Along with a gazillion other "doctors"! What makes Jarvik so special then? It's the oft-quoted "fact" that Jarvik is the inventor of the "first" artificial heart. According to Robin Koval, president of Kaplan Thaler, the agency Pfizer hired to create the Jarvik ads, "We think Dr. Jarvik is an amazing spokesperson, [as the inventor of the artificial heart] he's beyond a celebrity spokesperson." But is he the inventor of the artificial heart?

Did Jarvik Invent the First Artificial Heart?
On his Web site, Jarvik not only defends himself as a qualified Lipitor spokesperson, but he also defends himself against claims by ventriloquist Paul Winchell (1922-2005) that he [Winchell] invented the first artificial heart. This claim was cited in a comment to my blog post in 2006 (see "Lipitor's Jarvik: Fop or Flop?").

"Certainly, he [Winchell] did not invent the first artificial heart," says Jarvik. "The Winchell device was not the prototype for the first permanent total artificial heart -- the Jarvik-7 heart," he says. "The mechanisms described in his [Winchell's] patent are crude and impractical," Jarvik says.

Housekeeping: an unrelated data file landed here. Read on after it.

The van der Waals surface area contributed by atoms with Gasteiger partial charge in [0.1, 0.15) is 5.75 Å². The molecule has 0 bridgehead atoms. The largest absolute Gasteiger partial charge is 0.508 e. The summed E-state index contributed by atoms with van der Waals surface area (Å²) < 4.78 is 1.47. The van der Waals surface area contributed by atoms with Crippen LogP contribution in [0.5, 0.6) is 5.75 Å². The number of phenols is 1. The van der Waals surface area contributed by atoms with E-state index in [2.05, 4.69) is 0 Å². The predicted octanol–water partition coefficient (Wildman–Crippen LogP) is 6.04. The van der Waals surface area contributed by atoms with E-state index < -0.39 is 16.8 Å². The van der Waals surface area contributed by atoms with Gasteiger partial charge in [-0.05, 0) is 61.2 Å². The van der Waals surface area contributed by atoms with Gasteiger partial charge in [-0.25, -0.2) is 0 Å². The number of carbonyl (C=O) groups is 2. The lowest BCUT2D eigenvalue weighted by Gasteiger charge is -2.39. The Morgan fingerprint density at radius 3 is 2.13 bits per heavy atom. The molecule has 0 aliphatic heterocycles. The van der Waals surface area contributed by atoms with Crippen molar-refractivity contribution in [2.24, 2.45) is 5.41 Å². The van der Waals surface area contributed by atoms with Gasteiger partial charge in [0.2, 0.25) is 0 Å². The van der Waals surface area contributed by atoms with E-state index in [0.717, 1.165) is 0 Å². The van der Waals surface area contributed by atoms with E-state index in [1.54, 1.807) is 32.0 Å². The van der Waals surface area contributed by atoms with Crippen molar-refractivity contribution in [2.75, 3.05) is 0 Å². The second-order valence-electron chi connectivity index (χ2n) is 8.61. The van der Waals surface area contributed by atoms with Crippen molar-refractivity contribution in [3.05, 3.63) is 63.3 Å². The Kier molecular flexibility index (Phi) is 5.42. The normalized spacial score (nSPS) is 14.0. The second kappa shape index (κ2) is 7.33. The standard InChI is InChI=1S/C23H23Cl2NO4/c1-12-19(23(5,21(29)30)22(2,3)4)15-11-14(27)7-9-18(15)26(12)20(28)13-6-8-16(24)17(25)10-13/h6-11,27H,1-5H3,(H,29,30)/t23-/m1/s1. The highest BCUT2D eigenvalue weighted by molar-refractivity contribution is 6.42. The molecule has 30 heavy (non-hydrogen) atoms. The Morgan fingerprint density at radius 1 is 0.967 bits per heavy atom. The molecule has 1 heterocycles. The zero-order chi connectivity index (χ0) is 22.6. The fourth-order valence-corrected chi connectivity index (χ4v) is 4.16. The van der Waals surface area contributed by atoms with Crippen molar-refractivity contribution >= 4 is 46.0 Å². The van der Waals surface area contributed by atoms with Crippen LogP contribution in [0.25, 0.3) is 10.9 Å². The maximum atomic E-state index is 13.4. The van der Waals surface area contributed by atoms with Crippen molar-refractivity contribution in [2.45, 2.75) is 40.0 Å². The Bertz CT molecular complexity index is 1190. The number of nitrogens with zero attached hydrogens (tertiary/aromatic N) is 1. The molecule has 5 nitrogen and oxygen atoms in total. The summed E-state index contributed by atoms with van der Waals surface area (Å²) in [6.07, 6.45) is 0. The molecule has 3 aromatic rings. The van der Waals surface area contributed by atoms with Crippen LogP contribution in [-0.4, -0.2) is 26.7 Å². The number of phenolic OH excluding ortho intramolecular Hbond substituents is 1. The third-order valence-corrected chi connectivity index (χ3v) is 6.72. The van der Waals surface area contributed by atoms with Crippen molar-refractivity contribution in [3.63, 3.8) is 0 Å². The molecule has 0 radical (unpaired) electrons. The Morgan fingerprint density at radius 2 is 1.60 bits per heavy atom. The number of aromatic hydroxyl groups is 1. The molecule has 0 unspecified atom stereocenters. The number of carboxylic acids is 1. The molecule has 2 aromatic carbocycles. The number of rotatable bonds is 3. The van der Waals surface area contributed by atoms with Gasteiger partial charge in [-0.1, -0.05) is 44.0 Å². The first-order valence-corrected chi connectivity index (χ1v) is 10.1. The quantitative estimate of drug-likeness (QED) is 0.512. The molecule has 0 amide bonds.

What Jarvik does not say -- but what he allows many news reporters to say -- is that he [Jarvik] invented the first artificial heart. The ABC News story cited above, for example, describes Jarvik as "the creator of the first artificial heart." But Jarvik admits he did not invent the first artificial heart by citing prior inventions to Winchell's and his own invention: "Internal artificial hearts were developed and implanted into experimental animals by Akutsu and Kolff at the Cleveland Clinic, beginning in 1957," says Jarvik, "although their early work was published and not patented, which was customary for inventors from academia."

But Can He Sell?
When the Jarvik Lipitor ads first came out, I asked if Jarvik was "Fop or Flop?" (here). I knew from the way he dressed, talked and walked that he was a "fop" and I thought viewers would not respond to a "cardiologist" who looked, dressed and acted like Jarvik. Of course, back then I didn't realize that Jarvik was not a cardiologist in the first place!